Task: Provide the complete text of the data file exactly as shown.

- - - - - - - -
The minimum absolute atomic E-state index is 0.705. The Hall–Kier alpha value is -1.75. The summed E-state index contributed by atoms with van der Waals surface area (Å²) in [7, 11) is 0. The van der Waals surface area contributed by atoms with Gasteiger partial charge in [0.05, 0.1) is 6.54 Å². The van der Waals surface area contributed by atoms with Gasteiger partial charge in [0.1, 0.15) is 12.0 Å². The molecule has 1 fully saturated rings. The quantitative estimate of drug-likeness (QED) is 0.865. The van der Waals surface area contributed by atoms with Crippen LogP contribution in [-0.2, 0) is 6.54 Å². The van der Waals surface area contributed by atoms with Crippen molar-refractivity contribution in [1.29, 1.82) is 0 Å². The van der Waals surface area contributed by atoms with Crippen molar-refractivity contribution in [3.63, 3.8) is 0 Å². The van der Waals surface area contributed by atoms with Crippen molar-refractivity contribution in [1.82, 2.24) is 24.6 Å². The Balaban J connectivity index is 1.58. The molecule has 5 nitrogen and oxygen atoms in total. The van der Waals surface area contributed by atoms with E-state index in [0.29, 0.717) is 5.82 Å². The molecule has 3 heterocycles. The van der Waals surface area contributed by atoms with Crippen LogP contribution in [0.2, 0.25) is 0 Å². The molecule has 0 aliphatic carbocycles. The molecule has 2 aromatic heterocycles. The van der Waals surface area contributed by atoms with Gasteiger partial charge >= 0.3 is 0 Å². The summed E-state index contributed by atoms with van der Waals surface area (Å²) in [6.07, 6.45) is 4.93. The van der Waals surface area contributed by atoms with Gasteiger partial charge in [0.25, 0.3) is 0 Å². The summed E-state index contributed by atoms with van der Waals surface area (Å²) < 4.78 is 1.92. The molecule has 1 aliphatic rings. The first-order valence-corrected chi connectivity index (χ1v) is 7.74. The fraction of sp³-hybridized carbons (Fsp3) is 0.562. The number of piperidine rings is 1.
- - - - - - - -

The minimum absolute atomic E-state index is 0.705. The Hall–Kier alpha value is -1.75. The summed E-state index contributed by atoms with van der Waals surface area (Å²) in [7, 11) is 0. The van der Waals surface area contributed by atoms with Gasteiger partial charge in [0.05, 0.1) is 6.54 Å². The van der Waals surface area contributed by atoms with Gasteiger partial charge in [0.1, 0.15) is 12.0 Å². The molecule has 1 fully saturated rings. The quantitative estimate of drug-likeness (QED) is 0.865. The van der Waals surface area contributed by atoms with Crippen LogP contribution in [-0.2, 0) is 6.54 Å². The van der Waals surface area contributed by atoms with Crippen molar-refractivity contribution in [1.29, 1.82) is 0 Å². The van der Waals surface area contributed by atoms with Crippen molar-refractivity contribution in [3.63, 3.8) is 0 Å². The van der Waals surface area contributed by atoms with Crippen molar-refractivity contribution in [1.82, 2.24) is 24.6 Å². The Balaban J connectivity index is 1.58. The molecule has 5 nitrogen and oxygen atoms in total. The van der Waals surface area contributed by atoms with E-state index in [0.29, 0.717) is 5.82 Å². The molecule has 3 heterocycles. The van der Waals surface area contributed by atoms with Crippen LogP contribution in [0.2, 0.25) is 0 Å². The molecule has 0 aliphatic carbocycles. The molecule has 2 aromatic heterocycles. The van der Waals surface area contributed by atoms with Gasteiger partial charge >= 0.3 is 0 Å². The summed E-state index contributed by atoms with van der Waals surface area (Å²) in [6.07, 6.45) is 4.93. The van der Waals surface area contributed by atoms with Gasteiger partial charge in [0.25, 0.3) is 0 Å². The summed E-state index contributed by atoms with van der Waals surface area (Å²) < 4.78 is 1.92. The molecule has 1 aliphatic rings. The first-order valence-corrected chi connectivity index (χ1v) is 7.74. The fraction of sp³-hybridized carbons (Fsp3) is 0.562. The number of piperidine rings is 1.